But for me nothing is ever that simple. I thought I might be able to scrounge enough elastic, but no such luck. (Note also: old elastic goes bad.) So… back to making ties — two yards for each mask.
I have a handy little bias tape maker, but sewing together bias strips is a pain. And I don’t really need the durable stretchiness of the bias. Solution: long strips of old bedsheet, cut 1-7/8″ wide; pulled through the bias tape maker + iron to make folds; edged-stitched on the machine. A patient exercise, like spinning wool into yarn.
The mask itself was a breeze to make. And I found a bodkin to help pull the cloth ties through their channels.
I cut out pieces for six more masks and (pro tip) chain-sewed the center seams and then linings to main fabric.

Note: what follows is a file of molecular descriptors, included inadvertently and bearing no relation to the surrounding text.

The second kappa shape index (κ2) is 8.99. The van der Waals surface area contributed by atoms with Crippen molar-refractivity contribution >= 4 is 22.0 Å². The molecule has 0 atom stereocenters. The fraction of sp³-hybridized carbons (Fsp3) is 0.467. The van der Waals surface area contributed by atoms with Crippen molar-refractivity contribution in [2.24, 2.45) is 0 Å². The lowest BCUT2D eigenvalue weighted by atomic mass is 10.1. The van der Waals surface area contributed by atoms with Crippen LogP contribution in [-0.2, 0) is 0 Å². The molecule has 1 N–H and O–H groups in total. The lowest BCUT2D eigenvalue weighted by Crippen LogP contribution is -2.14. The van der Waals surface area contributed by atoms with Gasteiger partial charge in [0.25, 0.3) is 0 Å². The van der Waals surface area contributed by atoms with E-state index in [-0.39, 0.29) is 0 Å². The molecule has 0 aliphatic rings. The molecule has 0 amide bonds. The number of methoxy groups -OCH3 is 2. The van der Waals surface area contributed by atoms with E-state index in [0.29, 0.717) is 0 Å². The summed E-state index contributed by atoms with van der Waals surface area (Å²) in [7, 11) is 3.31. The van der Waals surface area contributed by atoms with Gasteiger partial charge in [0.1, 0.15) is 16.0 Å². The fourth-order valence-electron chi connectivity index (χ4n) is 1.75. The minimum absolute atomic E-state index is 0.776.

I didn’t add filters because (a) I don’t have good washable filter cloth and (b) these masks are meant to contain my own germy breath, not protect me from viral assault.
I made this batch of masks with cloth of my own design. Prettier. And… more powerful, right? Throughout history artisans were employed to make tools, weapons, and devotional objects, because beauty and the awe of beauty bring power.
This makes me think. What message are our masks conveying? N-95 medical masks ward off evil — the virus can’t get through. But cloth face covers must project danger. I wear one to protect YOU from my lethal spray.
As we become a mask-wearing society, will masks take on even more symbolic meaning. Will pretty quilting designs give way to religious symbols, hex signs, Bible passages, ecclesiastical colors?
Too early for wine, so I’m heading for my third cup of coffee.